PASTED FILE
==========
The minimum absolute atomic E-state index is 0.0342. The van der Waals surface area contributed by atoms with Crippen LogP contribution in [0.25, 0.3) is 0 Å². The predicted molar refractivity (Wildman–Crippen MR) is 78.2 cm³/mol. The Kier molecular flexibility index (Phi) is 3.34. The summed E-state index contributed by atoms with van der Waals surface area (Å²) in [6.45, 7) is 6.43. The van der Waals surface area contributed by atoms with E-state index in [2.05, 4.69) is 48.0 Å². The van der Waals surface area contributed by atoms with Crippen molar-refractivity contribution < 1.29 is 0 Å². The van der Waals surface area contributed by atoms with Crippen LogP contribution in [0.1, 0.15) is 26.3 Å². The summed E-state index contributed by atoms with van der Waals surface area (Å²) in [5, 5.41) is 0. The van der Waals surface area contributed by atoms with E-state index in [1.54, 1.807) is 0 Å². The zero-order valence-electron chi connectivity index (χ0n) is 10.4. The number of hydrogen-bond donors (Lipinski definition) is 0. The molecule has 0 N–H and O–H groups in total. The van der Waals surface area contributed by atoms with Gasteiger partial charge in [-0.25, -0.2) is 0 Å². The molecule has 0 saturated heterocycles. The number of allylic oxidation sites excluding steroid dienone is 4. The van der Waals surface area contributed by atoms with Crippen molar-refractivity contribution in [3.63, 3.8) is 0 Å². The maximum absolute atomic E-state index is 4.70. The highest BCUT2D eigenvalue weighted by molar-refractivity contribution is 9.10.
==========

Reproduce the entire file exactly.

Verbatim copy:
The minimum absolute atomic E-state index is 0.0342. The van der Waals surface area contributed by atoms with Crippen LogP contribution in [0.25, 0.3) is 0 Å². The predicted molar refractivity (Wildman–Crippen MR) is 78.2 cm³/mol. The Kier molecular flexibility index (Phi) is 3.34. The summed E-state index contributed by atoms with van der Waals surface area (Å²) in [6.45, 7) is 6.43. The van der Waals surface area contributed by atoms with E-state index in [2.05, 4.69) is 48.0 Å². The van der Waals surface area contributed by atoms with Crippen molar-refractivity contribution < 1.29 is 0 Å². The van der Waals surface area contributed by atoms with Crippen LogP contribution in [0.1, 0.15) is 26.3 Å². The summed E-state index contributed by atoms with van der Waals surface area (Å²) in [5, 5.41) is 0. The van der Waals surface area contributed by atoms with E-state index in [1.54, 1.807) is 0 Å². The zero-order valence-electron chi connectivity index (χ0n) is 10.4. The number of hydrogen-bond donors (Lipinski definition) is 0. The molecule has 0 N–H and O–H groups in total. The van der Waals surface area contributed by atoms with Gasteiger partial charge in [-0.25, -0.2) is 0 Å². The molecule has 0 saturated heterocycles. The number of allylic oxidation sites excluding steroid dienone is 4. The van der Waals surface area contributed by atoms with Crippen molar-refractivity contribution in [3.63, 3.8) is 0 Å². The maximum absolute atomic E-state index is 4.70. The highest BCUT2D eigenvalue weighted by molar-refractivity contribution is 9.10.